There she stood in a hole two feet deep,
Screaming her fate in utter defeat.
Many little boys were feverishly filling her in,
They met my concerns with impish cries,
"We're only going to bury her alive."
fortunate teacher went home with her students, however many teachers
also performed the janitorial duties in the school. Thus, after the
day's classes had ended, the floor was swept, the room was straightened,
the teacher brought in fuel for the
next day's fire. At least once a week the teacher was expected
to scrub the floor. The teacher's janitorial responsibilities were,
however, often lightened by student helpers.
At the end of the year, teachers would distribute "tokens" to their charges, along with their report cards and, for a lucky few, their diplomas. The tokens, usually small, inexpensively printed pieces of paper, were often among the most cherished possessions of students and a surprising number survive in the personal papers of those who attended one-room schools.
Throughout much of Michigan's past virtually anyone was allowed to teach, particularly in rural schools. In rural districts the pay was always low and the school teacher was often a young, unmarried woman, frequently still in her teens. Johanna Smith Rasmussen typified this trend. In 1924 she began teaching.
The first day of school I was greeted by fourteen pupils. These were students in the sixth, seventh, eighth and tenth grades. Three were very near my own age. Somehow I was accepted as their teacher and we started learning together. It was a good year and truthfully I learned as much, if not more than my students.
Rural school teachers enjoyed neither vacation nor sick time. After state laws mandated a specific number of school days to be taught, rural teachers made up any absences by teaching extra days at the end of the school year. Rose Hamlin Tennis, who taught in various one-room schools in the mid-Michigan area, recalled how an appendicitis operation in mid-year closed school for several days which were made up in June.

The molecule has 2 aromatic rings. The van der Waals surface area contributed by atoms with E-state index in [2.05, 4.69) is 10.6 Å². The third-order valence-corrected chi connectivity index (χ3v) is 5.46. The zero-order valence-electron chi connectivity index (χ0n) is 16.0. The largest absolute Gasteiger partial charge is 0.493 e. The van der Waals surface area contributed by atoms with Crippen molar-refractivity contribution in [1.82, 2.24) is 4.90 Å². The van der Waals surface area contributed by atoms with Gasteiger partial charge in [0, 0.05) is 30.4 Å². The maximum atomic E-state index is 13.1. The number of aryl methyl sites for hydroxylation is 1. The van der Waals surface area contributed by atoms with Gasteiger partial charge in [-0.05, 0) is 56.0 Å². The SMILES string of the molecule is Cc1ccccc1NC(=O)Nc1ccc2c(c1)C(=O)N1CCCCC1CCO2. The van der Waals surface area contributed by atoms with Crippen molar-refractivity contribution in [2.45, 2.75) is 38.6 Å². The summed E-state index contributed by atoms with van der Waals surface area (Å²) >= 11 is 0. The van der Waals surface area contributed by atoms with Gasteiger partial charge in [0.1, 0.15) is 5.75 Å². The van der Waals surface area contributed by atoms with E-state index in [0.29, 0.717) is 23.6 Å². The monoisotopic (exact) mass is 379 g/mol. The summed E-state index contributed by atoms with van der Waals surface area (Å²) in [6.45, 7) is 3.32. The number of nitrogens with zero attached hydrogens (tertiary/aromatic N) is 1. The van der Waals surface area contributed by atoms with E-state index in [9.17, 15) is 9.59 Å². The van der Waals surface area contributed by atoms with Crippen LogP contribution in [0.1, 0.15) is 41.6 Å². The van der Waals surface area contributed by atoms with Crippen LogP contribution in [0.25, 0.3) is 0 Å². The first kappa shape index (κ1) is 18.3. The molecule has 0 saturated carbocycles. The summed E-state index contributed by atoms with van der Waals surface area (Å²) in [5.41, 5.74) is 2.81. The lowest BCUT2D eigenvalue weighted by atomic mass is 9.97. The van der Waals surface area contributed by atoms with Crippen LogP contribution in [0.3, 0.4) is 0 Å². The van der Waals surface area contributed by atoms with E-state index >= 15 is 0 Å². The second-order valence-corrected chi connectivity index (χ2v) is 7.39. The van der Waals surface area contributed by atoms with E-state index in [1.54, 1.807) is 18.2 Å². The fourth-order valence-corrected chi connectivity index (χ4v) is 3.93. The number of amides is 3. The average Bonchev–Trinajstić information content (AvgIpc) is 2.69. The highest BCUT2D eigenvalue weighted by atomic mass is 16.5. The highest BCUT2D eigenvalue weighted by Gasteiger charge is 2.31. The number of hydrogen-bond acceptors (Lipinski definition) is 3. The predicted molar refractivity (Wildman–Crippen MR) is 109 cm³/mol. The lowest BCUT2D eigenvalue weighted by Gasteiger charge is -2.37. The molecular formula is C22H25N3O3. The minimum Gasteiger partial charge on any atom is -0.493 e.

Although some women made teaching their career, a substantial number of women taught for only a year or two, then married and moved on to new challenges. This pattern, as well as the relatively low pay given most one-room school teachers, led to very high turnover among teachers. By way of example, the Pleasant Hill School in Montcalm county had ninety-nine teachers in the eighty-six years the school operated, between 1873 and 1959.
Marriage was seen as a critical event that many local school boards tried to discourage until the end of the academic year. Many school boards required teachers to sign a contract granting the board authority to discharge a female teacher who married during the school year. Some contracts regulated the teacher's social life, required that she be at home by 8:00 p.m. unless later hours were explicitly approved by the school board and forbidding her from attending social functions other than those sponsored by the school itself or a church.
At the beginning of the nineteenth century virtually anyone who wished to be a teacher could do so. As a consequence students were often subjected to teachers unprepared for the classroom. Charles A. Harper, in A Century of Public Teacher Education, pp 12-13, quotes Dr. Humphrey, president of Amherst College of in the 1820s and an early proponent of teacher education
I might quote their complaints till sunset, that it is impossible to have good schools for want of good teachers. Many who offer themselves are deficient in everything; in spelling, in reading, in penmanship, in geography, in grammar, and in common arithmetic. The majority would be dismissed and advised to go back to their domestic and rural employments, if competent instructors could be had.
Humphrey's frustration over poorly qualified teachers was caused, in part, by a fundamental shift in what he and other educational reformers of the early nineteenth century believed education should accomplish. "Schooling," as it was commonly understood at the beginning of the nineteenth century, was primarily memorization. Printed material was given the student to be committed to memory. The "teacher's" task was to help the child remember the printed word and test the student by holding the book while the child repeated the lesson from memory. In a system with such a modest goal, the teacher's own education could be quite modest, consisting of little more than literacy.
Educational reformers, however, wanted schools to go beyond memory and help children discover their potential. To accomplish this, reformers demanded more broadly educated teachers who could help children develop their individual skills. Re-inventing education as skill development rather than memorization originated in Germany and France but was quickly advocated by reformers in the United States. To accomplish their goal in America reformers realized the need for a school to educate teachers.